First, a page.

• The inspector begins a physical assessment of real and personal property damages utilizing available specs in the ACE software. Additionally, the inspector will record unaffected rooms and undamaged appliances to affirm applicant needs. Inspectors are usually trained to assess damages from the rooms at the top of the house down with the basement being the last area of assessment.
• The inspector records the size of the residence, foundation and dwelling types and when applicable – records a high water mark. Appropriate comments are noted and included within the record. Note, inspectors will confirm if the dwelling is not accessible due to a disaster related blockage to public infrastructure such as roads; or when a community utility is affecting the applicant’s home, such as an electrical or water outage.
• During the course of the inspection, the inspector will take a minimum of 2 photographs (interior and exterior) with a focus on the damages that support the habitability determination and/or addresses areas of significant real property or personal property damages. Inspectors are asked to not take photographs of applicants or family members or to take photographs of personal assets or belongings such as jewelry and other personal items.
• The Inspector concludes the assessment when verifying the habitable condition(s) of the dwelling. The inspector asks and records the applicant’s response in regard to their plans to relocate from the dwelling due to the incident. The Inspector then performs an exit interview informing the applicant on what to expect next from the Agency.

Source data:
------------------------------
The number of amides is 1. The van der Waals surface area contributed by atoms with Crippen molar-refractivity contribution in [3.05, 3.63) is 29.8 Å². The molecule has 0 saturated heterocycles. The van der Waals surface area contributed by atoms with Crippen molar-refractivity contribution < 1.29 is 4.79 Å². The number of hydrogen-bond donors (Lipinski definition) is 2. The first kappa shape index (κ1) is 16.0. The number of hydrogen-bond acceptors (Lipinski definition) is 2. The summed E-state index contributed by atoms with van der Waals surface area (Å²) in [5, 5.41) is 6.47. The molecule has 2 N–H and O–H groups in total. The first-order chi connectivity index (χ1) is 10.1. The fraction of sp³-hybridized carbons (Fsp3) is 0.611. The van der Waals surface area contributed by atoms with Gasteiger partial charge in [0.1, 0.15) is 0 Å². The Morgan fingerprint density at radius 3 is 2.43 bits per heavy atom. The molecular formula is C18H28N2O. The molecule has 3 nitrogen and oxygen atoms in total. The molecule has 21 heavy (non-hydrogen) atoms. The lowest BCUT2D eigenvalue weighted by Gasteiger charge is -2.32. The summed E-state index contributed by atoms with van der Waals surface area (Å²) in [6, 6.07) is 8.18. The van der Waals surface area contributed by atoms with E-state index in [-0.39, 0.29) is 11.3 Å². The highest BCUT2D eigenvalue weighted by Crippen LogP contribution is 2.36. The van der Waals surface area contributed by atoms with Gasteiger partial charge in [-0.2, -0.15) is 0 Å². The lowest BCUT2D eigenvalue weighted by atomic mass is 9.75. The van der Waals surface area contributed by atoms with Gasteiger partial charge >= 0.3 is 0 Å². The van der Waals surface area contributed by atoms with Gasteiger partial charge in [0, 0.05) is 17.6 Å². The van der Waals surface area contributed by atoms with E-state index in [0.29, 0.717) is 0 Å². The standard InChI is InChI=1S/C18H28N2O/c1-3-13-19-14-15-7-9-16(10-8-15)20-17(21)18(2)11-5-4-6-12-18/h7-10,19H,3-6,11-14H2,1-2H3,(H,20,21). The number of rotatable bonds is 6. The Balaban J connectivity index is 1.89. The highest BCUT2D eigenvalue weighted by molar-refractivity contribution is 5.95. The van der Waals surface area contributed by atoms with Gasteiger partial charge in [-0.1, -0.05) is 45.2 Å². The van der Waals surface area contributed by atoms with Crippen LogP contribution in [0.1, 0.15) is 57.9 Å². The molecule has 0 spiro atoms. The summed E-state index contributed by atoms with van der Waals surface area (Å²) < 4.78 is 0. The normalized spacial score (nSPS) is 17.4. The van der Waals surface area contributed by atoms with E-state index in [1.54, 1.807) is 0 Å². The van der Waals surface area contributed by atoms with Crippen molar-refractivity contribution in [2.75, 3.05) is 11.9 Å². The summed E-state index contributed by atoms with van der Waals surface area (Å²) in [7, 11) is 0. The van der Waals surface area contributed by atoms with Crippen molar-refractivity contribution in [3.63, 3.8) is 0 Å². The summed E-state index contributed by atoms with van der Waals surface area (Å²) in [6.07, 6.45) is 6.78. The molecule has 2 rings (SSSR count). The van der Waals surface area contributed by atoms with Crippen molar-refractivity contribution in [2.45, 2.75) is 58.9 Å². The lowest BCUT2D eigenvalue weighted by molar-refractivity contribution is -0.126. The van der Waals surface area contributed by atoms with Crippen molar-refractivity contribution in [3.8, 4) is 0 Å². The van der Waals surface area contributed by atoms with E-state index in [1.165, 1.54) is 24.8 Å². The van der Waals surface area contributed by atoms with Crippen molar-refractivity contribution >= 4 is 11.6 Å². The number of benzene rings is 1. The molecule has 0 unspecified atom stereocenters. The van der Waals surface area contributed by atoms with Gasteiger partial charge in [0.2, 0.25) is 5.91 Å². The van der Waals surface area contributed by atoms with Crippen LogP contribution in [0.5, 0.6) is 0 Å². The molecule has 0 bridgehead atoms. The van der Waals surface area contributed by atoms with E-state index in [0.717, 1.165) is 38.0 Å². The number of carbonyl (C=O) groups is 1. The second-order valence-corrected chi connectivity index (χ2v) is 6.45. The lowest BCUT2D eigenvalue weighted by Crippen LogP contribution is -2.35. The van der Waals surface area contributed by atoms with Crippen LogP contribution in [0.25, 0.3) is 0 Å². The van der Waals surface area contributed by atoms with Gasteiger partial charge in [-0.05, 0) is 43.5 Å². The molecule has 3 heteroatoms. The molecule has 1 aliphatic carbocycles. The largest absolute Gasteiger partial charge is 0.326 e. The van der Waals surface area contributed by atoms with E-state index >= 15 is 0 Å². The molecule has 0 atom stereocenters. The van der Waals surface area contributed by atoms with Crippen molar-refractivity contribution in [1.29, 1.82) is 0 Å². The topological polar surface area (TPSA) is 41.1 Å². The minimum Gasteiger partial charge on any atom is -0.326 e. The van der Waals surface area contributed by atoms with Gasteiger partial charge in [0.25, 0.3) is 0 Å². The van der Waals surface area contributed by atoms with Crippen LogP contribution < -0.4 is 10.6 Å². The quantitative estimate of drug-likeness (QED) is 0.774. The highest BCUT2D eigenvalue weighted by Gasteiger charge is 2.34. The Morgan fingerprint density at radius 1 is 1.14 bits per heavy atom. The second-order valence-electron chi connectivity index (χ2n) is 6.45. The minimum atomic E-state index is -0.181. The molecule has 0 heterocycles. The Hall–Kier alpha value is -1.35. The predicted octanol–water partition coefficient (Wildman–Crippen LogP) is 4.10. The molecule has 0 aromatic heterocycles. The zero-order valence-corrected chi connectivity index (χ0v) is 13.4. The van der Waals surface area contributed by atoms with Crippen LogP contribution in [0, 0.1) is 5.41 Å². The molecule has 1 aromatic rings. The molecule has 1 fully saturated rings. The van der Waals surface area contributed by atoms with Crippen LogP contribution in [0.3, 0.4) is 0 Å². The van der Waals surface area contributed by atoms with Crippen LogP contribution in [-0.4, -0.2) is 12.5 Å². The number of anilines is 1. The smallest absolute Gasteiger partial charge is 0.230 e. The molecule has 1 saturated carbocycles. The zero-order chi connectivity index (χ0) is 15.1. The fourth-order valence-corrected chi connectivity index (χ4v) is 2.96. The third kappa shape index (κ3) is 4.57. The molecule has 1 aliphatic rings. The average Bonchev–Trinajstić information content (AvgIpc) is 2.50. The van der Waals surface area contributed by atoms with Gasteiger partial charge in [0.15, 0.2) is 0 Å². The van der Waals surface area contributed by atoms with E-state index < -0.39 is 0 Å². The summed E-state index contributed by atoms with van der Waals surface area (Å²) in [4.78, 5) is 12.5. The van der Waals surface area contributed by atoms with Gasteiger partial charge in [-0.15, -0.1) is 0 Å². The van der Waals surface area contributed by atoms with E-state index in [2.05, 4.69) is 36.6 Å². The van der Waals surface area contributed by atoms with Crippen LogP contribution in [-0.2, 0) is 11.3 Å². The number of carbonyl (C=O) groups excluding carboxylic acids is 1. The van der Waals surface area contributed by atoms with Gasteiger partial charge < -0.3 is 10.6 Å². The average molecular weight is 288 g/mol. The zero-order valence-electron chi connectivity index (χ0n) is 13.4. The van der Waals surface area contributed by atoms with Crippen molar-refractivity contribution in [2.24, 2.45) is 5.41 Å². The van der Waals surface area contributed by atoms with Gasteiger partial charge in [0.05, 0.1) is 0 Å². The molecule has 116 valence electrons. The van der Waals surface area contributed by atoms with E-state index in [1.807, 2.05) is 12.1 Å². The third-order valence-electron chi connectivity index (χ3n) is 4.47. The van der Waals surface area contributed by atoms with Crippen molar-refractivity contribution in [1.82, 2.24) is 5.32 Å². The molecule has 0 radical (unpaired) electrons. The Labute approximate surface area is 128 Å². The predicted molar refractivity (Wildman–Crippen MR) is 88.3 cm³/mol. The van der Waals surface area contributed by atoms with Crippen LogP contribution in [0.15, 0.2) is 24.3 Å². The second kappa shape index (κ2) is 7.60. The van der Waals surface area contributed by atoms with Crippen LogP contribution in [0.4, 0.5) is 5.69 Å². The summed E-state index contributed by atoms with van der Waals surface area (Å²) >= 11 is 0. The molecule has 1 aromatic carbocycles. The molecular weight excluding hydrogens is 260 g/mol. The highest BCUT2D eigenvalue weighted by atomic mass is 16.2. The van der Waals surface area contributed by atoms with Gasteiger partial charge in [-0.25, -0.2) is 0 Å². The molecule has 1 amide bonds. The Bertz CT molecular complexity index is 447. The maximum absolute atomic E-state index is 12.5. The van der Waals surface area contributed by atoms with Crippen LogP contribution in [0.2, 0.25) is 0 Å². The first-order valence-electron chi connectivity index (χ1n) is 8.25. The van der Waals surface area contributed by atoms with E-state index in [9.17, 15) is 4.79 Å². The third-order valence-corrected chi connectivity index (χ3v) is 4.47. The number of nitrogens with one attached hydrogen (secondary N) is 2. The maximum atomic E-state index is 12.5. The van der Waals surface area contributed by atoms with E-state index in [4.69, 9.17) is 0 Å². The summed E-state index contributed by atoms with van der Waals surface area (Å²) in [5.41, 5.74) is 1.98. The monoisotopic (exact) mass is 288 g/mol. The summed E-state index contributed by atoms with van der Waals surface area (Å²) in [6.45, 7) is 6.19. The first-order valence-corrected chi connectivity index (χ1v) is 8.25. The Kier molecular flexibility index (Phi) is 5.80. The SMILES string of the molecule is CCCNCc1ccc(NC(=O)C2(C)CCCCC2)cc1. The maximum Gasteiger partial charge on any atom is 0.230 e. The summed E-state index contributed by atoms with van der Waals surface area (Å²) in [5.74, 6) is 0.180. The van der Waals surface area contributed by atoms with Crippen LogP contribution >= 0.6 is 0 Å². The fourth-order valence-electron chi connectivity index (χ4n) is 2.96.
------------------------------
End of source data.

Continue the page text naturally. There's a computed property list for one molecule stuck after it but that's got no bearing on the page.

• The inspector only records observed disaster related damages and does not determine eligibility or damage awards levels. FEMA’s policies and business rules determine eligibility and award levels based upon the damage assessment and other available information such as estimates from a licensed contractor for specific repairs.
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The Office of Emergency Management takes an “all hazards” approach to disaster management which is reflected in our disaster plan. The plan is made up of several components that include the Basic Plan and 16 annexes. It is the job of the Office of Emergency Management to gather the local experts in these areas to write, regularly review, and when necessary update the basic plan and annexes.
Training is essential for an effective disaster response. Our fire fighters, police officers, and EMS are very good at handling emergencies and crisis situations. However, when disaster strikes on a large scale, extraordinary measures are needed to manage our resources and deal with situations that are not normally part of our daily functions. This is where training becomes very important. The Office of Emergency Management works with the city and county agencies to identify and coordinate appropriate training opportunities.